Sanborn on Sanborn

This article originally appeared in the summer 2010 issue of JAZZIZ.

By Bob Weinberg

David Sanborn is like the Zelig of jazz and pop music, his varied career touching on several cultural milestones. Here are a few of his thoughts and reminiscences.

On playing Woodstock with the Butterfield Blues Band: “We were there on the last day. We were the second-to-last act, actually, right before Jimi Hendrix. I just remember the amount of people that were there, even when we got there at about 8 or 9. We were supposed to go on at midnight, but everything was so backed up. We played the sun up. It was bizarre, to say the least.”

On playing on David Bowie’s 1975 hit record Young Americans: “We just improvised most of that record. Bowie had a very clear idea of what he wanted, but he gave us a lot of freedom. He gave us the basic structure of the song, the chord changes and how long it was. But after that, I don’t think in a lot of cases he had even written the words or the melody yet. We just played these tracks, and he developed them later.”

On his star-making 1975 debut record Taking Off: “It did well enough that [Warner Bros.] let me do another one. That’s kind of always the way it is. I never looked on recordings as being my main source of income. I was and am a road musician.”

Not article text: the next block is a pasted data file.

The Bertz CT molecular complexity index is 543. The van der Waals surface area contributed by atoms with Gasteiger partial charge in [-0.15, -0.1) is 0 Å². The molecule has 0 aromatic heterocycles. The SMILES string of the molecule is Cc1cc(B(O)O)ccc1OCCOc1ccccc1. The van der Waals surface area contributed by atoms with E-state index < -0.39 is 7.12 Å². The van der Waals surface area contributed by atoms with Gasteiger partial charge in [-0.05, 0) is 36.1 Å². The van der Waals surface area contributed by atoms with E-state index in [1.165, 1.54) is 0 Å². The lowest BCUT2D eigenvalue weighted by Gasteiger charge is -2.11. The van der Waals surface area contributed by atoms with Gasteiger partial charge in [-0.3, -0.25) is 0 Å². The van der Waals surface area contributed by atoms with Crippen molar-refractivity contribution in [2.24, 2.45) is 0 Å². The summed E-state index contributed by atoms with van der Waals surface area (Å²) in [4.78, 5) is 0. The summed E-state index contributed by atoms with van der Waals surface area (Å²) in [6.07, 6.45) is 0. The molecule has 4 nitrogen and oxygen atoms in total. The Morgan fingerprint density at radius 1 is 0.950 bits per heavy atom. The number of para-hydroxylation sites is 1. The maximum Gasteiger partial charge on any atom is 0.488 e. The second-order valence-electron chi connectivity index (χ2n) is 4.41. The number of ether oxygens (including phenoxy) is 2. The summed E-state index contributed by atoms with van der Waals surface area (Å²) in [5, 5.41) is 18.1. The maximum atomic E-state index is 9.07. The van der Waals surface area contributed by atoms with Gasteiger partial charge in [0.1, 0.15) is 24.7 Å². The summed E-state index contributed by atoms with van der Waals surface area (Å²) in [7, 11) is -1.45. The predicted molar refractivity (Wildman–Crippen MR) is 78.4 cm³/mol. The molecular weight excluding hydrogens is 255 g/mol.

On the eccentric musical pairings on his 1988-1990 television program Night Music: “It was the process of finding that connection to somebody in a different genre that was interesting to me. How can Sonny Rollins and Leonard Cohen work together? Well, they find some commonality, and the music that results is this hybrid that’s the best pieces of both of them. It always looked weird on paper, and then you saw it, and it was like, ‘Oh, of course.’”

On battling drugs and alcohol: “Sometimes, you get to a point where it’s a real crossroads. Do you want to get high or do you want to play? Fortunately for me, I got to that point. And the choice for me was pretty clear about what I wanted to do and what I could no longer continue to do. But it was neck and neck there for a while.”

On his perception in the jazz world: “Somebody once said, ’What other people think about me is none of my business.’ I got no control over how other people respond to me or describe me. … I’m uncomfortable being overpraised and I’m uncomfortable being insulted. In a way, it’s a little irrelevant. Because if you’re going to respond to that kind of criticism, and you’re going to react in a way that is going to change what you do, that doesn’t make sense to me.“


Photo: Rene Jakobson

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